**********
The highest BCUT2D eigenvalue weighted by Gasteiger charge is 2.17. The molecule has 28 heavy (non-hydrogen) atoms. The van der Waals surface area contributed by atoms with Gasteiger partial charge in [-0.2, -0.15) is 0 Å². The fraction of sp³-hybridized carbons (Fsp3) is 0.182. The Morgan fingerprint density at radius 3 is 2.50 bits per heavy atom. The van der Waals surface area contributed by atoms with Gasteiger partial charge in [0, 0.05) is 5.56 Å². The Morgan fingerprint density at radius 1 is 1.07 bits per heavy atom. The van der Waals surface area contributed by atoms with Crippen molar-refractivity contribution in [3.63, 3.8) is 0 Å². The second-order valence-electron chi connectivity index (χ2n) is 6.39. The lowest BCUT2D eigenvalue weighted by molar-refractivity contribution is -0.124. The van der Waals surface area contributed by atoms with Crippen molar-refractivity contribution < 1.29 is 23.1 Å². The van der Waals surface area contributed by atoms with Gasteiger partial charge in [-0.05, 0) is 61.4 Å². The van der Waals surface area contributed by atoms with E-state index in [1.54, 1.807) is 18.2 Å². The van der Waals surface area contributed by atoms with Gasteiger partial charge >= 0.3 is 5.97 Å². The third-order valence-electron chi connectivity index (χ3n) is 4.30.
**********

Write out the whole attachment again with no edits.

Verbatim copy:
The highest BCUT2D eigenvalue weighted by Gasteiger charge is 2.17. The molecule has 28 heavy (non-hydrogen) atoms. The van der Waals surface area contributed by atoms with Gasteiger partial charge in [-0.2, -0.15) is 0 Å². The fraction of sp³-hybridized carbons (Fsp3) is 0.182. The Morgan fingerprint density at radius 3 is 2.50 bits per heavy atom. The van der Waals surface area contributed by atoms with Gasteiger partial charge in [0, 0.05) is 5.56 Å². The Morgan fingerprint density at radius 1 is 1.07 bits per heavy atom. The van der Waals surface area contributed by atoms with Crippen molar-refractivity contribution in [3.63, 3.8) is 0 Å². The second-order valence-electron chi connectivity index (χ2n) is 6.39. The lowest BCUT2D eigenvalue weighted by molar-refractivity contribution is -0.124. The van der Waals surface area contributed by atoms with Crippen molar-refractivity contribution < 1.29 is 23.1 Å². The van der Waals surface area contributed by atoms with Gasteiger partial charge in [-0.05, 0) is 61.4 Å². The van der Waals surface area contributed by atoms with E-state index in [1.54, 1.807) is 18.2 Å². The van der Waals surface area contributed by atoms with Gasteiger partial charge >= 0.3 is 5.97 Å². The third-order valence-electron chi connectivity index (χ3n) is 4.30.